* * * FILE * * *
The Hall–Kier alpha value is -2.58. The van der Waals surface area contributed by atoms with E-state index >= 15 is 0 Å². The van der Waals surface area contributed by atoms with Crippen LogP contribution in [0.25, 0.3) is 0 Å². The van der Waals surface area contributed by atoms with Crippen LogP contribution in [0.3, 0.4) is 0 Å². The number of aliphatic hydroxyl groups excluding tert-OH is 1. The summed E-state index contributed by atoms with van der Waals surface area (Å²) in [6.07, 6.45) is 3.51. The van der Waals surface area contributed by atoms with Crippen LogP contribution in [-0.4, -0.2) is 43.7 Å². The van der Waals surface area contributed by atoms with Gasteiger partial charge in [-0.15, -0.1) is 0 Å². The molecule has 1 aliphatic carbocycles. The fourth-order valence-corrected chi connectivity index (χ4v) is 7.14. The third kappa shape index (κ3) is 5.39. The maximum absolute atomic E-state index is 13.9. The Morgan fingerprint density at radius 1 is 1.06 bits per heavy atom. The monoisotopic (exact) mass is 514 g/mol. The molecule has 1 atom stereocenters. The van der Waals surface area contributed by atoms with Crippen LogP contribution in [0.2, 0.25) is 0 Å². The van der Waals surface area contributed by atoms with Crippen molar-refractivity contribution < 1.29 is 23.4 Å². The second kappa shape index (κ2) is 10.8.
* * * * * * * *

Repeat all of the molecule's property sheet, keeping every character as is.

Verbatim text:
The Hall–Kier alpha value is -2.58. The van der Waals surface area contributed by atoms with E-state index >= 15 is 0 Å². The van der Waals surface area contributed by atoms with Crippen LogP contribution in [0.25, 0.3) is 0 Å². The van der Waals surface area contributed by atoms with Crippen LogP contribution in [0.3, 0.4) is 0 Å². The number of aliphatic hydroxyl groups excluding tert-OH is 1. The summed E-state index contributed by atoms with van der Waals surface area (Å²) in [6.07, 6.45) is 3.51. The van der Waals surface area contributed by atoms with Crippen LogP contribution in [-0.4, -0.2) is 43.7 Å². The van der Waals surface area contributed by atoms with Gasteiger partial charge in [-0.15, -0.1) is 0 Å². The molecule has 1 aliphatic carbocycles. The fourth-order valence-corrected chi connectivity index (χ4v) is 7.14. The third kappa shape index (κ3) is 5.39. The maximum absolute atomic E-state index is 13.9. The Morgan fingerprint density at radius 1 is 1.06 bits per heavy atom. The monoisotopic (exact) mass is 514 g/mol. The molecule has 1 atom stereocenters. The van der Waals surface area contributed by atoms with Crippen LogP contribution in [0.2, 0.25) is 0 Å². The van der Waals surface area contributed by atoms with Crippen molar-refractivity contribution < 1.29 is 23.4 Å². The second kappa shape index (κ2) is 10.8.